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Bit parts: Garry Starr Performs Everything @swkplay

Garry Starr Performs Everything is a bare-bones (and bare buttocks) tribute to the theatre. Theatre may be in trouble, and audiences are down, but Garry Starr aims to save the theatre and bring back to the masses every style of theatre possible. As long as each style involves wearing a transparent white leotard or a skimpy thong. And tassels. It's part comedy, part physical comedy and part perv at Gary's physical prowess. The sentiment "if you've got it, flaunt it" applies here. So here we are with a show that has been around for some years and is having its first proper London run at the Southwark Playhouse (Borough) through Christmas. The premise is that Garry Starr (played by Damien Warren-Smith) has left the Royal Shakespeare Company over artistic differences. He is now on a mission to save the theatre from misrepresentation and worthy interpretations by doing things such as a two-minute Hamlet, recreating scenes from a Pinter play using unsuspecting audience

Theatre: Marguerite

I wasn't planning on heading out to see some musical theatre on Friday night, but the prospect of a bargain basement ticket to see Marguerite was too good to pass up. Fortunately the power of web advertising which was playing a excerpts the show on the internet while randomly browsing theatre websites on Friday (as you do) prompted the hunt for cheap tickets... It didn't take long to find them...

The fact that the show is selling tickets for as little as £12.50 suggests that the economy is hurting the West End, the punters don't want to see a show updating the story of La Traviata or Camille to occupied France, or both... I suspect it is both.

This is a pity as there is a fabulous cast headed by Ruthie Henshaw and Julian Ovenden (pictured left) as the two lovers Marguerite and Armand. I was last distracted seeing Ovenden in Grand Hotel and here he gets to play a bit of jazz, run around in boxer shorts and get into a bad temper... I challenge anyone not to go "Phwwwwoaaar" at that... For Henshaw fans apart from her great range and fabulous outfits, you also get to see a bit of her nipple.

The production looks gorgeous as well. The only problem is that the material that everyone has to work with... It feels like it could do with another workshop. The show starts off well enough (not counting the dull opening number) but just as the story should be getting interesting it loses interest in the central characters and we are inflicted with choruses and marches. Marguerite and Armand start making mad passionate love after a bomb goes off in her front garden and blows out her French doors... And then its all downhill from there... There is so much doom and gloom from that point onwards as they sing in minor keys about the peril that lies ahead that I wondered why they ever bothered. I also pitied the cast that had to sing what seemed like scales and glissandos and sustain difficult vowels eight shows a week.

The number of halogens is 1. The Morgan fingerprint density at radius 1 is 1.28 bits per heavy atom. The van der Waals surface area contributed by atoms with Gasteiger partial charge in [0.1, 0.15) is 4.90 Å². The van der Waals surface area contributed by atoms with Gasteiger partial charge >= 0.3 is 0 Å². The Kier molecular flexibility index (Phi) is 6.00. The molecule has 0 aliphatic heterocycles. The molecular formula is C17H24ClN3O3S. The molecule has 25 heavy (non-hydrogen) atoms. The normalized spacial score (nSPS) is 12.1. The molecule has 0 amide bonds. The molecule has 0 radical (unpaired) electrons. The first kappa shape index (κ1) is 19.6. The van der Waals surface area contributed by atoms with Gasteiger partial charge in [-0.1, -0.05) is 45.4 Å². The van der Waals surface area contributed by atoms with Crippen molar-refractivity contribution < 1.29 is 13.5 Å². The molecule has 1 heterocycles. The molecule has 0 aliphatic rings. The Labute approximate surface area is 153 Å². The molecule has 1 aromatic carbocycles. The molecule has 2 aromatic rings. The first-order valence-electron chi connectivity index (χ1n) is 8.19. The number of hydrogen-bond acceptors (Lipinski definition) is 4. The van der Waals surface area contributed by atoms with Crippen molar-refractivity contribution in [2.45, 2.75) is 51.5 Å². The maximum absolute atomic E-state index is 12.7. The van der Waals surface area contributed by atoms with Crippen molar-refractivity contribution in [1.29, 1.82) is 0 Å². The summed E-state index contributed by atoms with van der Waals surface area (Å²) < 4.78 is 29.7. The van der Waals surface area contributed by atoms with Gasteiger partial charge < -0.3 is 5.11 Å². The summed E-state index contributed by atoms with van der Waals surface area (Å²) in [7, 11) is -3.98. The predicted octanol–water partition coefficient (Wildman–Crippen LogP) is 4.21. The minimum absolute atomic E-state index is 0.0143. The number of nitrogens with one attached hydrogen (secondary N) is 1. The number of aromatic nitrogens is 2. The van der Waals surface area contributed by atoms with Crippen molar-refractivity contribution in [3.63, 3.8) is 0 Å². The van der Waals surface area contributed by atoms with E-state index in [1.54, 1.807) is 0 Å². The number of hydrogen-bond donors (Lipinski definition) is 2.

I lost count the number of times Marguerite gets slapped about, had her crotch grabbed or spat upon. Not to mention having the nipple shown. Maybe that's what they mean by a musical for grown ups. If the show is aiming to be a musical for grown ups, it was a pity they didn't think about going for a bit of subtlety. The whole German occupation and French collaboration felt like a history lesson spelled out and shoved down your throat. The creative team (including many who were responsible for that Les Mis show) seemed more interested in history lessons than providing an evening's entertainment. Even Les Misérables had comic relief amongs all that moaning about stolen bread... This show at two hours felt like a descent into depression and by the end I was just glad it was all over. A few small changes (maybe more songs by the three principals and a few less chorus reprisals of that awful song "Day By Day") could make this something a little better than it currently is.

Still for the price, and if you're a Henshaw / Ovenden fan it is still worth catching... Quickly... It may not last...

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